I recognize that this is different from rural Canada, though the Niagara region seems to have moderate pockets of rural life. [Addendum for clarification: the following is from my own life and is not from the book – this is part of my own cognitive dissonance and is part of me explaining why I do not connect with the characters] I don’t know how often in rural Canada when over at the neighbor’s house they’ll tell you the name of the cow you’re eating at a barbecue. Perhaps I don’t possess the frame of mind to connect with the privilege these characters have with their multi-million dollar lifestyles.

Overall, I greatly enjoyed the premise of the story and some of the characters, but found myself unable to be involved in the story as I was constantly jarred away and unable to suspend disbelief. That said, other readers may not share this experience.

LGBTQA+

While there are major characters that are LGBTQA+, I would not recommend this book for booklists looking for positive, accurate representation as these characters perpetuate what the Advocate’s Tracy E. Gilchrist and Daniel Reynolds describe as “17 LGBT Tropes Hollywood Needs to Retire“. For further explanation, GLAAD has been fighting statistically inaccurate misrepresentation in storytelling for some time. As a member of this community it is my duty to include a content warning. This book contains the following potentially harmful tropes:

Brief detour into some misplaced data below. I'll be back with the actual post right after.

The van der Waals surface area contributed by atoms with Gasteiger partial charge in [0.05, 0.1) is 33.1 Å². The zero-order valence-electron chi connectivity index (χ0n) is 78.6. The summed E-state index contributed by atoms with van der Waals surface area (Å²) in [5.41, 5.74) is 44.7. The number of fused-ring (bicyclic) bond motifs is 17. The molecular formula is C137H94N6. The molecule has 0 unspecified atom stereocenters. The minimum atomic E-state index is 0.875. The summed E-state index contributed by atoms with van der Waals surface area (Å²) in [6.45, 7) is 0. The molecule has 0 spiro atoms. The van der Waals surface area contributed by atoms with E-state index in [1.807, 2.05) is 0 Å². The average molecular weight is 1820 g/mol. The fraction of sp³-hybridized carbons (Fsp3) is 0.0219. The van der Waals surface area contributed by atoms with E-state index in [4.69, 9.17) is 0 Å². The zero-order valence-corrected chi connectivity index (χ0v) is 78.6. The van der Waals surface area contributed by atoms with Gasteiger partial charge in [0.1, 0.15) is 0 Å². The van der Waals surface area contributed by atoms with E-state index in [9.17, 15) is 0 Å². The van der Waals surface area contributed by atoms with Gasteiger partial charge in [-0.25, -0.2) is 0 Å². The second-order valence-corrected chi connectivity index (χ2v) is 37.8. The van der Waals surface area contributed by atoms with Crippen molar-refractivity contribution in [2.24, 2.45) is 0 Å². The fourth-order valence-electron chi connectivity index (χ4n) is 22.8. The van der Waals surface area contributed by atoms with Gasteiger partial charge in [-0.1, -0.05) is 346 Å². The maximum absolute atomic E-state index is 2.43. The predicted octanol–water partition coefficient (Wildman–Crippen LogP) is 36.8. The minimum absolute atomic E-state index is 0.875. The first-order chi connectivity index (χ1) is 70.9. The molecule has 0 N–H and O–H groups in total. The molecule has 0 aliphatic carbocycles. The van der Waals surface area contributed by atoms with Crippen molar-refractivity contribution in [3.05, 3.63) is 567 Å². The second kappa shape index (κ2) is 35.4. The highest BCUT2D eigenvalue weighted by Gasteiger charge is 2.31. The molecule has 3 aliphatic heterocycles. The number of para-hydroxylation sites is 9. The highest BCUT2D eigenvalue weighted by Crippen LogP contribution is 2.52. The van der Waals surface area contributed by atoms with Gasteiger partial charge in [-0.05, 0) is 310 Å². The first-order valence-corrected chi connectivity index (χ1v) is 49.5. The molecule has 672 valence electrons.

• pedophilia & predation tropes related to repression
  • sex, drugs & hedonism
  • “bury your queers”
  • “the depraved homosexual”
  • “the sissy villain”
  • “the bi-erasing bisexual”
  • “the promiscuous queer”

Grammar & Punctuation

There were issues with grammar and punctuation that, while interrupting to the reading experience, could easily be corrected with editing software such as Grammarly, Hemingway, or Fictionary.

Twilight Zone Moments